As a bass-baritone, Peter has performed with leading orchestras — including the Chicago Symphony Orchestra — and has collaborated with today’s most esteemed conductors such as Pierre Boulez, Bernard Labadie, and Paul Hillier.
Right now, Peter is gearing up to perform the title role in Telemann‘s Don Quichotte with the Haymarket Opera Company, a new organization devoted to ancient opera in Chicago. The ensemble, led by Craig Trumpeter, features some of today’s most sought-after early music specialists including harpsichordist and two-time Grammy Award nominee Jory Vinikour. As a prelude to each performance of the opera, Vinikour will perform C. P. E. Bach’s Concerto in D Minor for Harpsichord with HOC’s period orchestra. Peter tells us more about his work off-mic and onstage in this upcoming performance of Don Quichotte.
WFMT: Peter, when you haven’t been busy in the studio, where have you performed this season?
Peter van de Graaff: I did Beethoven’s 9th Symphony with the Wichita Symphony and Oak Park/River Forest Symphony, Messiah with the Wisconsin Chamber Orchestra, I gave a fascinating poetry reading/performance recital with Inna Faliks. We’re looking forward to the Schumann recital in the Schumann home in Leipzig in May, followed by recitals in London and Holland.
WFMT: Haymarket Opera Company is new to Chicago though has already made a big impact. In which of Haymarket’s previous productions have you appeared?
Van de Graaff: This will be my third production with them. I was in La descente d’Orphée aux enfers and Dido and Aeneas. Being a radio announcer leaves me little time for singing, so I have to choose my engagements judiciously and, although I do very little opera because of the time demands, I do make an exception with this excellent company!
WFMT: Haymarket has already presented a diverse range of early opera. How did the company select Telemann’s Don Quichotte?
Van de Graaff: Craig Trompeter [HOC General Director] has been talking about it for awhile. I know that he is attracted to the extremely high quality of music and theatricality of the piece. When we realize that it was Telemann’s last opera, we know that he brought one of the most fecund careers to its end with it-all of his past experience.
WFMT: What have you learned about Telemann through your own encounter with this music?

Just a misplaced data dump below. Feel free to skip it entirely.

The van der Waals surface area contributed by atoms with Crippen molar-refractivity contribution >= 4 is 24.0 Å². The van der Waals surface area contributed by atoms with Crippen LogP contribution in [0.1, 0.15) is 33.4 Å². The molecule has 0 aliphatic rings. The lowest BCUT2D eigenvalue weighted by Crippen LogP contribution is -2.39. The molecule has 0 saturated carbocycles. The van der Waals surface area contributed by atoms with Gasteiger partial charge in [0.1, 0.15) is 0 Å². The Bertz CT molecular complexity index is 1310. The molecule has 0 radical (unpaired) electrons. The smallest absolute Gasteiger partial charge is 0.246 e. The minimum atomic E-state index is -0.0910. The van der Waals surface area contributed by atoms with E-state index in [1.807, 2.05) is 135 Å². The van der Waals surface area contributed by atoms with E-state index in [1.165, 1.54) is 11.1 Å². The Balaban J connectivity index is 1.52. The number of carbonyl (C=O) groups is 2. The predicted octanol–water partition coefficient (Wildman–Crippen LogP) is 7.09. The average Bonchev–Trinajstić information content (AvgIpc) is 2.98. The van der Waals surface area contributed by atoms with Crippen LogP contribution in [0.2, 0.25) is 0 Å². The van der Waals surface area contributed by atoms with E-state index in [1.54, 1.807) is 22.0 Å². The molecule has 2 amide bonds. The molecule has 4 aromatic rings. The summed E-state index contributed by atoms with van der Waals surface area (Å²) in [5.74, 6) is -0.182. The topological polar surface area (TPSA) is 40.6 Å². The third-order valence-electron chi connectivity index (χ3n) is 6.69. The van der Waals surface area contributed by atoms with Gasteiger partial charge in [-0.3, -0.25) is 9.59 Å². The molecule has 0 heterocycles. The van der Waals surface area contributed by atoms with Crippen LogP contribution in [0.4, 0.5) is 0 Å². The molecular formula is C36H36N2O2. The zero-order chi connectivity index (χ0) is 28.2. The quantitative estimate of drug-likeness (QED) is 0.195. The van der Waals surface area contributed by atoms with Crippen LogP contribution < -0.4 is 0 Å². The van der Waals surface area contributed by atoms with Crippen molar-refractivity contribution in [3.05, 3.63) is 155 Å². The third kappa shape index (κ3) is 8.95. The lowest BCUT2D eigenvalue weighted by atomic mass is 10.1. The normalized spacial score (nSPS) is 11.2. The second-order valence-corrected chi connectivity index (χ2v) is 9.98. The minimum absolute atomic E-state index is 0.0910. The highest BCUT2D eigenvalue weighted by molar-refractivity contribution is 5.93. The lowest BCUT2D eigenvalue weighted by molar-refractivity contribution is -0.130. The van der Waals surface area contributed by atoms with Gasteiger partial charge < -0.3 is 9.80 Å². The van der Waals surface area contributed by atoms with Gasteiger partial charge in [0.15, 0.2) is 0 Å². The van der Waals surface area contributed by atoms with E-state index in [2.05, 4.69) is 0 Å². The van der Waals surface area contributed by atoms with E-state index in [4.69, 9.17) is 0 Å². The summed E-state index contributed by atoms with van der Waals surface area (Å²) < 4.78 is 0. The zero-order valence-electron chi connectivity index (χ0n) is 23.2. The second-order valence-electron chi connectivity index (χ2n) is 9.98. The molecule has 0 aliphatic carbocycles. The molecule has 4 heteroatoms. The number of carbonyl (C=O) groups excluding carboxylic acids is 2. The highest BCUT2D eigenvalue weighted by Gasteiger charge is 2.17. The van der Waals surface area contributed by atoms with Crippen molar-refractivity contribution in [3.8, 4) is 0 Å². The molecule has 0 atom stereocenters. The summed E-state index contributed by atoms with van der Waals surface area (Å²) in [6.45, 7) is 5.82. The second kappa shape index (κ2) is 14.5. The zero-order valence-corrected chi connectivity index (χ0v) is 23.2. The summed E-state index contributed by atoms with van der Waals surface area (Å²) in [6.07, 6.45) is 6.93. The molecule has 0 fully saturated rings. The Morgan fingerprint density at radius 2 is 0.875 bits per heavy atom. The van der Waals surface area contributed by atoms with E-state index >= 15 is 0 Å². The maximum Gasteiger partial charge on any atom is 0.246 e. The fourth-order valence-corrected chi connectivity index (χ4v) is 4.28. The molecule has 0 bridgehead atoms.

Van de Graaff: Not only his inexhaustible creativity, but also his amazing sense of humor! It’s interesting that the first half of the opera is just Don Quichotte and Sancho Panza alone. Telemann has written some incredibly fun music for the two to sing-some truly funny arias about Don Q.’s dreams of chivalry and Sancho’s donkey & mishaps, etc. Telemann is a real master of capturing characterization. He is known for his instrumental music, but he was a very, very fine operatic composer. I have sung one other Telemann opera, Pimpinone […], but this work has only served to deepen my appreciation for him as one of the Baroque’s greatest.
WFMT: What are other upcoming performances or projects to which you are looking forward?
Van de Graaff: Beyond the three European recitals in May, we’re keeping our fingers crossed that we will be able to perform an all-Grieg recital in his home as part of the WFMT trip to Scandinavia in August. Come join us!
More About Don Quichotte
A comic tour de force with a delightfully rich score that includes piccolo, bassoon, drums and trumpets, this production will be one of Haymarket’s most ambitious yet. At the age of 80, Georg Philipp Telemann composed Don Quichotte to the witty libretto of his 20-year-old friend Daniel Schiebler. The story is drawn from one of the greatest works of all literature, Miguel de Cervantes’ The Ingenious Gentleman Don Quixote of La Mancha. The Don, a retired country gentleman who has gone mad reading too many chivalric novels, sallies forth into the Spanish countryside to make his name as a knight-errant. Accompanied by his wise-cracking squire, Sancho, he happens upon the wedding festivities of the wealthy herdsman Camacho and Quiteria, the land’s most beautiful shepherdess whose father has forbidden her to wed her true love, Basilio.